I totally get what you're saying about acceptance. A lot of people of a spiritual nature have told me to "accept" this so that I can move on. I get it. I know that to do that only benefits me and helps me fulfill my destiny (whatever that is). But at the same time it's hard not to feel like just rolling over and accepting it when life kicks shit on you. At a certain point you want to say: NO! ENOUGH!

    I guess it goes back to the Hamlet quote that started this blog, which has deeper and deeper meaning the longer I walk this path: Is it nobler to suffer (accept) outrageous fortune or to fight (a losing battle) against it?

  8. Thank you for writing about the Land of Not Ok... so many of us are there.
    Many blessings,

  9. GREAT post. I am now a permanent resident along with my son Keegan and my husband Ry. I bet that is you across the street! We have been here for about a year a half and I could not have said it better myself!
    Shared with friends on FB tecause this.is.so.true!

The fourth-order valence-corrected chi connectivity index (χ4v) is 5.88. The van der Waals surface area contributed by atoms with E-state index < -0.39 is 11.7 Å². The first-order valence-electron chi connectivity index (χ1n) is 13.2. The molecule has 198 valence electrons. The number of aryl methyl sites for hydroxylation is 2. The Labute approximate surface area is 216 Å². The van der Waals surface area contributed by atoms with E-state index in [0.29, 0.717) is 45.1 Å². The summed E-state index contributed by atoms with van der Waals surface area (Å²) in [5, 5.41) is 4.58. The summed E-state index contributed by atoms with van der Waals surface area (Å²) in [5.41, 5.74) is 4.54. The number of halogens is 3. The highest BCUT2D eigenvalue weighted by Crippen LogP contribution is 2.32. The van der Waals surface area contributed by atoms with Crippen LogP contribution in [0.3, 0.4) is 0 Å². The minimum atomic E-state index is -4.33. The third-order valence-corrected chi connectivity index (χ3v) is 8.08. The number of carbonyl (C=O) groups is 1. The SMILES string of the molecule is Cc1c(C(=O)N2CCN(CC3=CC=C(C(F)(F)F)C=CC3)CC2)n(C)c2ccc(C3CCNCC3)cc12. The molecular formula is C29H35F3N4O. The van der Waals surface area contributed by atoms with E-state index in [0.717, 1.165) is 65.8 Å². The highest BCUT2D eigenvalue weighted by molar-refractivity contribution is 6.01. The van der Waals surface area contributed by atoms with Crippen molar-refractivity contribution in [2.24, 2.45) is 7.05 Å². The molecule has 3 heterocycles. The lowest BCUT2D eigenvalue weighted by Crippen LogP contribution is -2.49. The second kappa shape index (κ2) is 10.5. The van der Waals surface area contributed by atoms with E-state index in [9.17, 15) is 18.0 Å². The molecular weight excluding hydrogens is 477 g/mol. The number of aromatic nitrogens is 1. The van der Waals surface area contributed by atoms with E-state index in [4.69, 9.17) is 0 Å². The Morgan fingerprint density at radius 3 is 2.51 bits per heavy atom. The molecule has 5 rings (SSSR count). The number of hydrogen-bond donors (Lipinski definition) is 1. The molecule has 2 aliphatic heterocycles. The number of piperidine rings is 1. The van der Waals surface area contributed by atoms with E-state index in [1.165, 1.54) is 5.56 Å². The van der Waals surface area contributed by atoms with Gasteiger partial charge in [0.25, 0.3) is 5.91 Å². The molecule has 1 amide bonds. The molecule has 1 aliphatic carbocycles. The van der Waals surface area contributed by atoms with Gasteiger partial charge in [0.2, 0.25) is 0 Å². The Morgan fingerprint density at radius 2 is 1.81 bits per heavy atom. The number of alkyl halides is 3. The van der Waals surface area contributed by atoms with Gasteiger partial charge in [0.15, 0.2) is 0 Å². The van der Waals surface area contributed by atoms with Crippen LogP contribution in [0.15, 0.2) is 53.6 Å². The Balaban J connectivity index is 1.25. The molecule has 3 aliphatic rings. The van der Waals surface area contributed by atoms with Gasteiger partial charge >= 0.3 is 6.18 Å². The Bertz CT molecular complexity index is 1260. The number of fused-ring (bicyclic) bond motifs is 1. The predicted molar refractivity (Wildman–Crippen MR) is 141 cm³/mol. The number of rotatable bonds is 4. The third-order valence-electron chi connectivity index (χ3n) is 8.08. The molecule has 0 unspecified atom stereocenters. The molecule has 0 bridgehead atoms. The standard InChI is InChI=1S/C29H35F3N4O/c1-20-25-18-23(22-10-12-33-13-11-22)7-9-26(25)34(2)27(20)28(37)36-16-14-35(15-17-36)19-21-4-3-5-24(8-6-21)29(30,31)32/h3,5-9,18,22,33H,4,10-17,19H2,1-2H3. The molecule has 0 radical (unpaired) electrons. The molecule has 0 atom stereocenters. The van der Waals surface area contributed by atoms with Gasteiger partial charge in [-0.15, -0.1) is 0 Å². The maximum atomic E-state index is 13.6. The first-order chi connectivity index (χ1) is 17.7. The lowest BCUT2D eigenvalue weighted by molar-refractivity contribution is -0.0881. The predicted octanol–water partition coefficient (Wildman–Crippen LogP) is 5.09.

10. Thanks, Beth. I love it when people share!

    I think you guys live in an elite section of Not OKsville with how much you go through with Keegan. Sorry you have to be here with us, but we're glad to have you as a neighbor!

  11. Anonymous3:24 PM

    Shasta, you've captured the Land of Not Ok in the most eloquent way I've ever seen. It reminds me of a book of Ben's: Because I Love You by Max Lucado. I'd like to change the words people have used when they tell you to "accept" the Land of Not Ok. I think "making peace" with it is better because we can never "accept" or become "comfortable" here. By "making peace" with it we stop tearing ourselves up over living in Not Ok, realize we couldn't have changed how we got here, and save ourselves the ulcers brought on by resenting living here. If we resent living here, we deprive ourselves of the joys that are hidden, waiting to be found in Not Ok. I regret whatever brought each of you to the Land of Not OK, but I'm glad to have such good neighbors as you all.